UPDATED 12/01/2022 – Please note that the “Test & Go” has been temporarily suspened. Currently it is only possible to enter Thailand via the “Sandbox” scheme or via the ASQ schemes.
Khao Lak is accessible as part of the “Phang Nga Sandbox”, meaning that fully vaccinated arrivals only need to quarantine until they get the results of their RT-PCR test upon arrival (usually maximum 12 hours). After that tourists are free to travel within Phang Nga.
It was previously announced that starting from 1st October 2021, fully vaccinated tourists can travel directly to Khao Lak after arriving in Thailand. Upon arrival in Khao Lak, arrivals are required to stay within Phang Nga or the Khao Lak area for a minimum of 7 days before moving to other destinations in Thailand.
Khao Lak’s post COVID Recovery
As time goes on, we are starting to see a few tourists arriving each day. shops, restaurantsn ar bars are slowly starting to open. But it has been a slow start and many of the local people are still out of work.
You can help!
Did you know… just by booking a tour and enjoying a day out you are employing an average of 5-10 people? When you stay a night in a hotel you are emplying almost double that!
It’s as easy as that.
Book a tour today!
Khao Lak and the COVID Crisis
Thankfully since the COVID-19 pandemic took hold in 2020, there has been no officially confirmed cases of the virus in Khao Lak, or the surrounding area. Khao Lak remains to this day unaffected and one of the safest places not just in Thailand, but in the world.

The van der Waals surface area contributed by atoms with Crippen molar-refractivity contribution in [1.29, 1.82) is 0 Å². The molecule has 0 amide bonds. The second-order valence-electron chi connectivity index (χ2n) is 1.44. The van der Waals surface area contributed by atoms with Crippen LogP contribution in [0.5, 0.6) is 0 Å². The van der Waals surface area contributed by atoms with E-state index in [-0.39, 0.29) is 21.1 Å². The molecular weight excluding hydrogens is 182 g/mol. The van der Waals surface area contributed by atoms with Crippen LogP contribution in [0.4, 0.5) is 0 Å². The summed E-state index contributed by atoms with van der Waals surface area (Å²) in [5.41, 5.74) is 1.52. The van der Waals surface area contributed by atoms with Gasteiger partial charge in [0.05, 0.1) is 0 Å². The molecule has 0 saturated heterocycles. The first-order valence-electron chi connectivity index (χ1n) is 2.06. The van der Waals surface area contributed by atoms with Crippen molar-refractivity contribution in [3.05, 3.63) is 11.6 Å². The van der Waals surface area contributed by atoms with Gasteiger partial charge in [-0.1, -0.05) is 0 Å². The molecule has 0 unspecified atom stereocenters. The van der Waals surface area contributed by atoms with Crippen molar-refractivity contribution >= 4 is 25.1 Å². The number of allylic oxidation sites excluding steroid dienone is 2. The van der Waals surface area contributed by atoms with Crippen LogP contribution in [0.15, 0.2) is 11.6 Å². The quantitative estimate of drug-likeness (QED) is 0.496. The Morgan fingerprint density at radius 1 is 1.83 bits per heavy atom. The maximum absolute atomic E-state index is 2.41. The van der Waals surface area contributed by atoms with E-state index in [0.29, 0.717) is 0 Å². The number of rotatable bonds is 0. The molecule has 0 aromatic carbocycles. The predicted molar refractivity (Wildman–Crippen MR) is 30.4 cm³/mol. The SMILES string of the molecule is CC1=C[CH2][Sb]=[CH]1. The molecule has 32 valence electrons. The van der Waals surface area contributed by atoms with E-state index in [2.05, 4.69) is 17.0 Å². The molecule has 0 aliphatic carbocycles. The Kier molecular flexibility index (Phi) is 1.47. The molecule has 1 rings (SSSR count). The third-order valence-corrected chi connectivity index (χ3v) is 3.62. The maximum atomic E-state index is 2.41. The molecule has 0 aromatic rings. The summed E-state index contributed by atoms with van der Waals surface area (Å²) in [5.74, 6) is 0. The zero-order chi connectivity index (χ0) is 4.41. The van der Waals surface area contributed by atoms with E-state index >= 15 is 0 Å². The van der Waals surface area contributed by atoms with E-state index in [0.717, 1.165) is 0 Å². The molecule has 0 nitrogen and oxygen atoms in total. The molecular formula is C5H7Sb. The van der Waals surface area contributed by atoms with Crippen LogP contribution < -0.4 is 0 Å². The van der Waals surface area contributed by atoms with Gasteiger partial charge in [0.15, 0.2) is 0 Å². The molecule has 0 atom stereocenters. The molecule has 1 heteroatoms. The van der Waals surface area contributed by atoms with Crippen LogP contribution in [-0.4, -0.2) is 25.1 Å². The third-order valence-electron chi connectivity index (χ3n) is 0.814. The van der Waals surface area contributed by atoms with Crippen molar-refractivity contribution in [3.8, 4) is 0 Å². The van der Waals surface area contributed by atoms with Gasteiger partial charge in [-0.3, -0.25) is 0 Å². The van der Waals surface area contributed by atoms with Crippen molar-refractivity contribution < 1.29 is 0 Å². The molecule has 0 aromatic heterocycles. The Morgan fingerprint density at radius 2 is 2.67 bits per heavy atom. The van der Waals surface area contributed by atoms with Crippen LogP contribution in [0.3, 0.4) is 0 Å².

Economically and socially however, Khao Lak has taken a battering.
It has been reported that 90% of Phuket’s economy relies on tourism. Since the start of the Coronavirus pandemic, borders have been closed and that 90% all but disintegrated. Phuket Airport was left empty and quiet, with only but a few half empty flights arriving and departing daily.
In Khao Lak however the problem is possibly even worse. Phuket is a much larger town, with a scattering of other industries that do not rely completely on tourists, even if those industries do only make up 10%. Phuket is also much more well known and popular with domestic tourist. Meaning that although the tourism income has taken a massive beating, there is still some hope. Meanwhile in Khao Lak I would guess that the tourism industry makes up a much higher percentage if the local economy than even in Phuket.
Back in March 2020, when the pandemic took hold almost every business was forced to close. Thailand closed the borders to incoming foreigners and banned all non-vital inter-provincial travel. Alcohol sales were banned and a 10pm curfew was put in place. The whole country went into hibernation. After about a month of this people started poking their heads out if their houses and blinking in the sunlight. Some of the rules were relaxed and people began to go back to work.
But in Khao Lak there was no work to go back to. The majority of people living here had come to work in the hotels and tour offices that had become the backbone of the Khao Lak economy. With the borders closed and no tourists in town the hotels and tour companies remained closed. Almost the entire town remained unemployed.